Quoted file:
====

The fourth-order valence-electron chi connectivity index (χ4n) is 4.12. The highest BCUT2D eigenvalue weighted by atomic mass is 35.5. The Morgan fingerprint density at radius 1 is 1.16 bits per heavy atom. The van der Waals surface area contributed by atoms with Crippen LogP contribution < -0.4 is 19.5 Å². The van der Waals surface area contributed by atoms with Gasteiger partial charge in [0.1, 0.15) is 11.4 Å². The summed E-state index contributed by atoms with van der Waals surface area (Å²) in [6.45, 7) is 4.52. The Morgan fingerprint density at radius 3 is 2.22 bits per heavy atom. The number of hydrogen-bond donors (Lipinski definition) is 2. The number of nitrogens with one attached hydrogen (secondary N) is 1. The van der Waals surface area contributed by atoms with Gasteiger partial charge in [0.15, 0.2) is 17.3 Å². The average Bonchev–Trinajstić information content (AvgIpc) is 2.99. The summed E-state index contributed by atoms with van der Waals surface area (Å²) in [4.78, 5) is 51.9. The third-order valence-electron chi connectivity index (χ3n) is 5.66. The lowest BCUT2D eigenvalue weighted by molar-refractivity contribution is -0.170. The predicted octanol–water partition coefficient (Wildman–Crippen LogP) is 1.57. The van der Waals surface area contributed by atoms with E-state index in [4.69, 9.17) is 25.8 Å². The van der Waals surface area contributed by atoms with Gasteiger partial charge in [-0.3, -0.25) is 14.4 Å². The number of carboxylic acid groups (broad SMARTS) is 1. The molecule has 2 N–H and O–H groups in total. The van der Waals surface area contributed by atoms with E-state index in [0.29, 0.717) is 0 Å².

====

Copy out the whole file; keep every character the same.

The fourth-order valence-electron chi connectivity index (χ4n) is 4.12. The highest BCUT2D eigenvalue weighted by atomic mass is 35.5. The Morgan fingerprint density at radius 1 is 1.16 bits per heavy atom. The van der Waals surface area contributed by atoms with Crippen LogP contribution < -0.4 is 19.5 Å². The van der Waals surface area contributed by atoms with Gasteiger partial charge in [0.1, 0.15) is 11.4 Å². The summed E-state index contributed by atoms with van der Waals surface area (Å²) in [6.45, 7) is 4.52. The Morgan fingerprint density at radius 3 is 2.22 bits per heavy atom. The number of hydrogen-bond donors (Lipinski definition) is 2. The number of nitrogens with one attached hydrogen (secondary N) is 1. The van der Waals surface area contributed by atoms with Gasteiger partial charge in [0.15, 0.2) is 17.3 Å². The average Bonchev–Trinajstić information content (AvgIpc) is 2.99. The summed E-state index contributed by atoms with van der Waals surface area (Å²) in [4.78, 5) is 51.9. The third-order valence-electron chi connectivity index (χ3n) is 5.66. The lowest BCUT2D eigenvalue weighted by molar-refractivity contribution is -0.170. The predicted octanol–water partition coefficient (Wildman–Crippen LogP) is 1.57. The van der Waals surface area contributed by atoms with E-state index in [4.69, 9.17) is 25.8 Å². The van der Waals surface area contributed by atoms with Gasteiger partial charge in [-0.3, -0.25) is 14.4 Å². The number of carboxylic acid groups (broad SMARTS) is 1. The molecule has 2 N–H and O–H groups in total. The van der Waals surface area contributed by atoms with E-state index in [0.29, 0.717) is 0 Å².